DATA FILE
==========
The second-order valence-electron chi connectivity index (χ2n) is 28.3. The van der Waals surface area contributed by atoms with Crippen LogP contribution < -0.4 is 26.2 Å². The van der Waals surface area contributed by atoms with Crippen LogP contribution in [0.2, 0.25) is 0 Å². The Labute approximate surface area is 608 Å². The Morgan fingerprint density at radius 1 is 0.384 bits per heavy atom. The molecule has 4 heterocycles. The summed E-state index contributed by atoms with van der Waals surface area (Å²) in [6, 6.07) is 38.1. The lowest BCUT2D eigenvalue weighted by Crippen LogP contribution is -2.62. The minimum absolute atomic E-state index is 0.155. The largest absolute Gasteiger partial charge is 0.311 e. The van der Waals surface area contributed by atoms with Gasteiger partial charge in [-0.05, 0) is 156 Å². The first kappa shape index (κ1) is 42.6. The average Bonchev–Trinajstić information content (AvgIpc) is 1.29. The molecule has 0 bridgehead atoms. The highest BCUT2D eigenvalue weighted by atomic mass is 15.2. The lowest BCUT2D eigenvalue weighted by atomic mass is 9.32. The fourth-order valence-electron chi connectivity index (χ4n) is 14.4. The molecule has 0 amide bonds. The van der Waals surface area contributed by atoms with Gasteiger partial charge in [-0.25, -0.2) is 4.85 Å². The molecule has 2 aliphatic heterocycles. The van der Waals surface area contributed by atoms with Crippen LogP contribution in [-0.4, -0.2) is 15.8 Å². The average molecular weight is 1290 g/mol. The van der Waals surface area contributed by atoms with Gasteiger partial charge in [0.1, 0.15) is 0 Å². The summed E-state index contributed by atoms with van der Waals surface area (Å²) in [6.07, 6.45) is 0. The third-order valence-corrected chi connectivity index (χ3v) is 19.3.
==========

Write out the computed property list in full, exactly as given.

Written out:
The second-order valence-electron chi connectivity index (χ2n) is 28.3. The van der Waals surface area contributed by atoms with Crippen LogP contribution < -0.4 is 26.2 Å². The van der Waals surface area contributed by atoms with Crippen LogP contribution in [0.2, 0.25) is 0 Å². The Labute approximate surface area is 608 Å². The Morgan fingerprint density at radius 1 is 0.384 bits per heavy atom. The molecule has 4 heterocycles. The summed E-state index contributed by atoms with van der Waals surface area (Å²) in [6, 6.07) is 38.1. The lowest BCUT2D eigenvalue weighted by Crippen LogP contribution is -2.62. The minimum absolute atomic E-state index is 0.155. The largest absolute Gasteiger partial charge is 0.311 e. The van der Waals surface area contributed by atoms with Gasteiger partial charge in [-0.05, 0) is 156 Å². The first kappa shape index (κ1) is 42.6. The average Bonchev–Trinajstić information content (AvgIpc) is 1.29. The molecule has 0 bridgehead atoms. The highest BCUT2D eigenvalue weighted by atomic mass is 15.2. The lowest BCUT2D eigenvalue weighted by atomic mass is 9.32. The fourth-order valence-electron chi connectivity index (χ4n) is 14.4. The molecule has 0 amide bonds. The van der Waals surface area contributed by atoms with Gasteiger partial charge in [-0.25, -0.2) is 4.85 Å². The molecule has 2 aliphatic heterocycles. The van der Waals surface area contributed by atoms with Crippen LogP contribution in [-0.4, -0.2) is 15.8 Å². The average molecular weight is 1290 g/mol. The van der Waals surface area contributed by atoms with Gasteiger partial charge in [0.1, 0.15) is 0 Å². The summed E-state index contributed by atoms with van der Waals surface area (Å²) in [6.07, 6.45) is 0. The third-order valence-corrected chi connectivity index (χ3v) is 19.3.